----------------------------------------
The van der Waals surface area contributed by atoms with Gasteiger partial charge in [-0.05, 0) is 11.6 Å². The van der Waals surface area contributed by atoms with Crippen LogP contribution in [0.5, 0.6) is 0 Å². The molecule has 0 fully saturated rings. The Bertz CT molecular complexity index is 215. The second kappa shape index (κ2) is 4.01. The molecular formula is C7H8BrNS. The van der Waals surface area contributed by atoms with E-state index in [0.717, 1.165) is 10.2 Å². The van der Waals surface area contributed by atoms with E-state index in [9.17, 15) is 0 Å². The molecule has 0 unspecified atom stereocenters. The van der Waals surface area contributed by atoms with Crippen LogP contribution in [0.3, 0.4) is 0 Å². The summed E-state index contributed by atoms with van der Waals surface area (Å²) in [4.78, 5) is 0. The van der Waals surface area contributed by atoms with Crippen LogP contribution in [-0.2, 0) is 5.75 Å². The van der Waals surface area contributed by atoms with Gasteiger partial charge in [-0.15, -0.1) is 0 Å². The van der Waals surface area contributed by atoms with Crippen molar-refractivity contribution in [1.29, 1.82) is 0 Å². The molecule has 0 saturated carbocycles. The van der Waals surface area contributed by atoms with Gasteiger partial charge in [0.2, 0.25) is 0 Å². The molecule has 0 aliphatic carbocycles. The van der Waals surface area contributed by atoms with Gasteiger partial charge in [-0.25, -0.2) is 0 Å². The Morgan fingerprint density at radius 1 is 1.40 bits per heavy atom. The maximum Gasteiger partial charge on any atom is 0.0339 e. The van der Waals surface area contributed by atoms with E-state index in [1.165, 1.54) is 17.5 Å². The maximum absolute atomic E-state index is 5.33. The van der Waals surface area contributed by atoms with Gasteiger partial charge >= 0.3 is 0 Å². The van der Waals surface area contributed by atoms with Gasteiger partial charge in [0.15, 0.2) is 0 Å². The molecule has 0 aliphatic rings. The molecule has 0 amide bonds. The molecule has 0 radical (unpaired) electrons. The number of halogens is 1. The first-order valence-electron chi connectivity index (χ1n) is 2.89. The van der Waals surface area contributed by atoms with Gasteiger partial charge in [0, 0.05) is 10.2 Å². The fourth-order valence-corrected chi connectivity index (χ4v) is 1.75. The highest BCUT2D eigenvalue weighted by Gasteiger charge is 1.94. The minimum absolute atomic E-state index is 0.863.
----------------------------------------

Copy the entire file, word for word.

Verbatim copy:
The van der Waals surface area contributed by atoms with Gasteiger partial charge in [-0.05, 0) is 11.6 Å². The van der Waals surface area contributed by atoms with Crippen LogP contribution in [0.5, 0.6) is 0 Å². The molecule has 0 fully saturated rings. The Bertz CT molecular complexity index is 215. The second kappa shape index (κ2) is 4.01. The molecular formula is C7H8BrNS. The van der Waals surface area contributed by atoms with E-state index in [0.717, 1.165) is 10.2 Å². The van der Waals surface area contributed by atoms with E-state index in [9.17, 15) is 0 Å². The molecule has 0 unspecified atom stereocenters. The van der Waals surface area contributed by atoms with Crippen LogP contribution in [0.3, 0.4) is 0 Å². The summed E-state index contributed by atoms with van der Waals surface area (Å²) in [4.78, 5) is 0. The van der Waals surface area contributed by atoms with Crippen LogP contribution in [-0.2, 0) is 5.75 Å². The van der Waals surface area contributed by atoms with Gasteiger partial charge in [-0.15, -0.1) is 0 Å². The van der Waals surface area contributed by atoms with Crippen molar-refractivity contribution in [1.29, 1.82) is 0 Å². The molecule has 0 saturated carbocycles. The van der Waals surface area contributed by atoms with Gasteiger partial charge in [0.2, 0.25) is 0 Å². The molecule has 0 aliphatic carbocycles. The van der Waals surface area contributed by atoms with Gasteiger partial charge in [-0.25, -0.2) is 0 Å². The Morgan fingerprint density at radius 1 is 1.40 bits per heavy atom. The maximum Gasteiger partial charge on any atom is 0.0339 e. The van der Waals surface area contributed by atoms with E-state index in [1.165, 1.54) is 17.5 Å². The maximum absolute atomic E-state index is 5.33. The van der Waals surface area contributed by atoms with Gasteiger partial charge >= 0.3 is 0 Å². The van der Waals surface area contributed by atoms with Gasteiger partial charge in [0.15, 0.2) is 0 Å². The molecule has 0 aliphatic rings. The molecule has 0 amide bonds. The molecule has 0 radical (unpaired) electrons. The number of halogens is 1. The first-order valence-electron chi connectivity index (χ1n) is 2.89. The van der Waals surface area contributed by atoms with Gasteiger partial charge in [0, 0.05) is 10.2 Å². The fourth-order valence-corrected chi connectivity index (χ4v) is 1.75. The highest BCUT2D eigenvalue weighted by Gasteiger charge is 1.94. The minimum absolute atomic E-state index is 0.863.